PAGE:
The London Philharmonic Orchestra's principal harpist, Rachel Masters with her fabulous singing dog :-)
It's been a pretty stressful couple of years, if you have been one of the unlucky harpists playing Russian Roulette with your spare harp strings. That sinking feeling of knowing you have a full spare set in your bag when you are on a gig, but if you happen to have a string that breaks and you go to put the replacement string on.... will it work or will it break as soon as you put it on?
I first blogged about the harp string saga nearly a year and half ago, although I've been experiencing it for much longer.
I think the thing that annoys me the most is when I see posts on facebook now from harpists who think they are just unlucky to have strings which keep breaking and that it is just them, and not a manufacturing fault.
I've always used the same make of string and when my 1st and 2nd octaves started breaking, I too thought it was just me and would be completely stressed out when I needed to replace a string before a gig and the replacement string just kept breaking as soon as I put it on. To the point where I no longer had any spare of the broken string left and had to use the nearest string I had spare - 1st octave G string on a 1st octave A etc.
I must have spent loads of money over the past few years on strings which were completely useless until I realised it wasn't me.
Then I started sending them back to the shop I had bought them from, who would send me a replacement free of charge. Then when the replacement came, the same thing would happen, it would constantly break and I'd send that string back. Over and over.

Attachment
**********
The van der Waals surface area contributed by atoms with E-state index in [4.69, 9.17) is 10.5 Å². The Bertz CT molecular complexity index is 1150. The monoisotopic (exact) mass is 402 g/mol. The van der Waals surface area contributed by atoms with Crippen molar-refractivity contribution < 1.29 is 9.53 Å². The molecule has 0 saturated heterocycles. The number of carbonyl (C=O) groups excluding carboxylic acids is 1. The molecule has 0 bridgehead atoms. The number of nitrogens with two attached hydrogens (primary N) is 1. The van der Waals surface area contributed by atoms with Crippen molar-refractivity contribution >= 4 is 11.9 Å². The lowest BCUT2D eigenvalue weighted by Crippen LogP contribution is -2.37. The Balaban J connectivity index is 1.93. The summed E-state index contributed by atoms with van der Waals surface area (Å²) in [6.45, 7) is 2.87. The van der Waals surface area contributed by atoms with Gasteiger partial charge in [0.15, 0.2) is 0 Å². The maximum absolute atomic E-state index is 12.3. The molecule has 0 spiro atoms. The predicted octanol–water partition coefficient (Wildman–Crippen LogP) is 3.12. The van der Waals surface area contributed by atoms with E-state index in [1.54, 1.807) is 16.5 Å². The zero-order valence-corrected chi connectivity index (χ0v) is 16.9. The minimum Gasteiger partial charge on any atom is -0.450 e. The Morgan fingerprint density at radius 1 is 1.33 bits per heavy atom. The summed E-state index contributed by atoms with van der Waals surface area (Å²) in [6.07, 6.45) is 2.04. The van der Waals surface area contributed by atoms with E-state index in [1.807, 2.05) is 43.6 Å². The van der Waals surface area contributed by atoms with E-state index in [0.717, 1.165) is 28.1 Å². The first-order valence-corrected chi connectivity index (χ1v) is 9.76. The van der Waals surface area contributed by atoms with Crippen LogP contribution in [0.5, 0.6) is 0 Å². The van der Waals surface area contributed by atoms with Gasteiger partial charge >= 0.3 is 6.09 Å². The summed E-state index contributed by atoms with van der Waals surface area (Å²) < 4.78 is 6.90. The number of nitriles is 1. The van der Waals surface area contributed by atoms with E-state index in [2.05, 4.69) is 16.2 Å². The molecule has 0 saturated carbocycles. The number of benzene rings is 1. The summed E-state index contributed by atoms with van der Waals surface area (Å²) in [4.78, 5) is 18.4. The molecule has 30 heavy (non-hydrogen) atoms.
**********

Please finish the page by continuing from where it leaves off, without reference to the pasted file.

The lack of a simple stock control sticker on the individual string packet so any "dodgy batches" can be identified by whoever is re-selling the string seems to me quite astonishing.
Whilst I completely sympathise with the problems of the manufacturers, and would always normally use their strings, the fact that it is the harpists who have bought the strings that have to then play Russian roulette is really unfair. If you are a professional gigging musician and you don't have the spare strings for your instrument, it makes your life kind of tricky to say the least.
So after resorting to putting nylon strings on I had a light bulb moment, WHY NOT TRY A DIFFERENT MAKE OF STRING!
With Pirastro gut being out of my price league, I started using Camac gut and have been using them for over 6 months now and... it's been absolutely fine. There isn't a difference in thickness and they have been no problems having a mix of strings on my harps. No intonation problems at all. No difference in sound between the strings. The Camac do 'feel' a bit different, but nothing that is off putting.
The only downside to the Camac strings is that they are a bit more expensive and that they take a bit longer to get to settle and stay in tune, but once they are settled in they are fine - and they don't break as soon as you put them on.
Which to my mind is what you want when you put on a string from a new packet that you have paid for.
Well, I'm a bit of a harp nerd, and it's the quirky more unusual side of harping that usually catches my eye and ear!
Now in it's 6th year, this blog has recently moved from it's original home
on blogspot and the archive is currently being transferred to here.